Race has always been a controversial issue in American education. According to the 2003 U.S. Census, of the 16.6 million enrolled college students, 68 percent were white, 13 percent black, seven percent Asian and 10 percent Hispanic. With the three latter groups experiencing the highest rates of poverty and earning the lowest salaries, there's no arguing that huge educational discrepancies certainly still exist.

One proposed way to solve the race problem has been through affirmative action, which involves giving minority students some type of special opportunity when it comes to admission. Often, colleges will reserve a certain number of spaces in admissions for minority students every year, or have scholarships that only they are eligible for.

However, affirmative action has been hotly debated, especially after a landmark 2003 case involving the University of Michigan. The U.S. Supreme Court eventually ruled that race can be a factor considered by colleges for a student's admission because it furthers "a compelling interest in obtaining the educational benefits that flow from a diverse student body."

However, the Court also ruled that the university must modify its admissions' point system, which gave extra points to minority students. Although many people argue that all students should be treated the same in the eyes of college admissions, with no consideration of race, others believe affirmative action is necessary to achieve diversity in higher learning facilities and ensure everyone has an equal chance of getting a college education.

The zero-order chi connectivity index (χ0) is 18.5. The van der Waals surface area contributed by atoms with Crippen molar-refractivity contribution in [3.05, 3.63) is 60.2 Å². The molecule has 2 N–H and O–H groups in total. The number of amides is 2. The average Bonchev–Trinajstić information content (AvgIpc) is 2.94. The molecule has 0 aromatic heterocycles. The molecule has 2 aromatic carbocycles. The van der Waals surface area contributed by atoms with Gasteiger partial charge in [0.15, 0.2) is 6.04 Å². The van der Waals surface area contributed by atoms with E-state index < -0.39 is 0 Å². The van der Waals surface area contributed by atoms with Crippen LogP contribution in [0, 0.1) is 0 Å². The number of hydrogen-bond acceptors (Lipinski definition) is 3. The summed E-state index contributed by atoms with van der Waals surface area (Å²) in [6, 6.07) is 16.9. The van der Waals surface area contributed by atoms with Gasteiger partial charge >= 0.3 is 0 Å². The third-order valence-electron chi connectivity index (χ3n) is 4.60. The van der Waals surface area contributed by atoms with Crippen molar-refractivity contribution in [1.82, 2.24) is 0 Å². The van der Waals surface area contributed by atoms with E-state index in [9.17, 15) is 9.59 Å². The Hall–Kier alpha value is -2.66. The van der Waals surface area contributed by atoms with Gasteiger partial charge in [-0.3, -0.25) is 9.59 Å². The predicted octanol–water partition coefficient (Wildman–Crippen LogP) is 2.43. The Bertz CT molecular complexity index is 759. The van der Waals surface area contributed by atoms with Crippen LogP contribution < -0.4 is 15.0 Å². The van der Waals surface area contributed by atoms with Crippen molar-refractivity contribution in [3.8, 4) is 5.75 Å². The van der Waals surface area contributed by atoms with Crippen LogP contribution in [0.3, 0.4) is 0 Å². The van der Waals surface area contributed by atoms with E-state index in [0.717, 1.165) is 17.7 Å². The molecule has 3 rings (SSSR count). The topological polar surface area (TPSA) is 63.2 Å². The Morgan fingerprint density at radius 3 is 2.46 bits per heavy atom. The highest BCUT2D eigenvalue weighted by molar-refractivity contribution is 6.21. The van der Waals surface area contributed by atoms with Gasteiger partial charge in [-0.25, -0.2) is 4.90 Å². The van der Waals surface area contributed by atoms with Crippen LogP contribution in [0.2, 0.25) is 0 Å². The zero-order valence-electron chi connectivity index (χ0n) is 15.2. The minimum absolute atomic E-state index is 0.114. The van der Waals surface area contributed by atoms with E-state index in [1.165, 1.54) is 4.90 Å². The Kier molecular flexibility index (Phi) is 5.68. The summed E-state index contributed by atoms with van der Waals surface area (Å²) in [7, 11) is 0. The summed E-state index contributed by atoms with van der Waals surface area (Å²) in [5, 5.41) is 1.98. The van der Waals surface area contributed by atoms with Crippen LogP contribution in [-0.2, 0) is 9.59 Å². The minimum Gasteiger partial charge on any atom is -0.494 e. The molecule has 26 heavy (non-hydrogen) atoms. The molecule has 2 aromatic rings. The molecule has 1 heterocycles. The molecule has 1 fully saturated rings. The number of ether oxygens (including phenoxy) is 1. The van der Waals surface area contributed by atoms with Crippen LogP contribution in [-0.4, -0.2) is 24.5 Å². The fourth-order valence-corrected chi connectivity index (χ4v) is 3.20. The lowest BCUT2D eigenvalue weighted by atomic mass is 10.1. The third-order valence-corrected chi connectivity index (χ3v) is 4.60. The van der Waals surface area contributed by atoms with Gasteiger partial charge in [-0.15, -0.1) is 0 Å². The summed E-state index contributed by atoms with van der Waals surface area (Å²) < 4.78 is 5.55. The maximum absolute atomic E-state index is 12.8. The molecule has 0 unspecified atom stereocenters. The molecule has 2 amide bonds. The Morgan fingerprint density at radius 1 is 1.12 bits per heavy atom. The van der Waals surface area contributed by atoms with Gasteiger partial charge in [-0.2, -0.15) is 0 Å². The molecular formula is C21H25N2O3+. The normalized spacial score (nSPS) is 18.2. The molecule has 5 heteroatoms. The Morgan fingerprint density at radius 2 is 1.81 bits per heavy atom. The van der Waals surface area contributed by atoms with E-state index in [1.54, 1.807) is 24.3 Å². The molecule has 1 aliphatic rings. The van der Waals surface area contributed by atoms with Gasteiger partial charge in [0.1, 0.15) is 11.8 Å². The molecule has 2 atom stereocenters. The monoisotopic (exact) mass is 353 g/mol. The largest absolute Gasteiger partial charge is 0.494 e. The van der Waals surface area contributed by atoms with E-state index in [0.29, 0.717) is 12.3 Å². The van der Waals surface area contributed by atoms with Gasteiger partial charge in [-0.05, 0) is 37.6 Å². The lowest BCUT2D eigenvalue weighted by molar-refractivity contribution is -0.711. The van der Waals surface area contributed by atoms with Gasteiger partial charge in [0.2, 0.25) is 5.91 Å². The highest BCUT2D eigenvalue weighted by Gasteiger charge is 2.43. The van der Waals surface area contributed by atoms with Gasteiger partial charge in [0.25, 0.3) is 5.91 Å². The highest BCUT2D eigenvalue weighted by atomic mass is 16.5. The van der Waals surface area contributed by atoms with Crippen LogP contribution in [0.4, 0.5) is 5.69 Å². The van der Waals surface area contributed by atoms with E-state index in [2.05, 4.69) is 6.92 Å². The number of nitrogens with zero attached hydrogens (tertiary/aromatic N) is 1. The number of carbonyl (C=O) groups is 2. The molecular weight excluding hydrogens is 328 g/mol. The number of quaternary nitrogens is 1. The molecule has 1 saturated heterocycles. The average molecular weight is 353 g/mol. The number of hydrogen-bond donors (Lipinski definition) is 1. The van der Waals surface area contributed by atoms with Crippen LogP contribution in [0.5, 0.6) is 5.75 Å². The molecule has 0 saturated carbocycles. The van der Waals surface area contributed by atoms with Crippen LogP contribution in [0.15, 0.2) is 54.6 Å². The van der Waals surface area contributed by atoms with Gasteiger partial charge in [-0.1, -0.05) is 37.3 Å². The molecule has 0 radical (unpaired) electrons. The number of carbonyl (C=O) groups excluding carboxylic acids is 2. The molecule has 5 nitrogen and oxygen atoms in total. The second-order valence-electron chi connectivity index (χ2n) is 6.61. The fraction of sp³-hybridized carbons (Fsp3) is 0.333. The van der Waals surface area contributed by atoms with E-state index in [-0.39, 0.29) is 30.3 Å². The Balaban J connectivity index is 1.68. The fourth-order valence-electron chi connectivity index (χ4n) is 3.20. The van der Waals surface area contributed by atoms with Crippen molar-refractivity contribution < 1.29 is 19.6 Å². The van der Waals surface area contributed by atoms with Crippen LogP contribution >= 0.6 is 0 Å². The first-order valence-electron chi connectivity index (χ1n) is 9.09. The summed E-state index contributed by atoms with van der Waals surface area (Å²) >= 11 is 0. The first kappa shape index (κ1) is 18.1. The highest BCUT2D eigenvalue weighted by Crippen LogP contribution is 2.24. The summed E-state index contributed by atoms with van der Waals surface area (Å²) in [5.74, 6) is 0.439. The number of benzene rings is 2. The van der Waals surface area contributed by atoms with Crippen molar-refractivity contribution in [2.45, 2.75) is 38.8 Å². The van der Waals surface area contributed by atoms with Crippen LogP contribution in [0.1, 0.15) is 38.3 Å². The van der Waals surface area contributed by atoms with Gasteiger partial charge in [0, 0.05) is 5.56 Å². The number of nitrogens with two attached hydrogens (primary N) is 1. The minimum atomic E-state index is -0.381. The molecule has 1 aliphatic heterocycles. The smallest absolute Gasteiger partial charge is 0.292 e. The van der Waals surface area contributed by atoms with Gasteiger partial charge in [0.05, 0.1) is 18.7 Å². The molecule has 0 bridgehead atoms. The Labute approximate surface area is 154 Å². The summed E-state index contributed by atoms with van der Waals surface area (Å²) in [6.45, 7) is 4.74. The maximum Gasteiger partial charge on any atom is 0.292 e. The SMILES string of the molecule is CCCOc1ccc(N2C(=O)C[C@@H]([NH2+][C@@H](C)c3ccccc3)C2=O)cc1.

Many American students choose to attend college directly after their senior year of high school, and the college selection process is often very elaborate, involving travels across the nation to investigate schools. A college's location plays a huge part in how much it costs. Four-year New England schools traditionally are the most expensive and western ones usually cost the least. Attending a private, New England school is usually around $30,000 a year - and that's before adding on living expenses that most college students incur.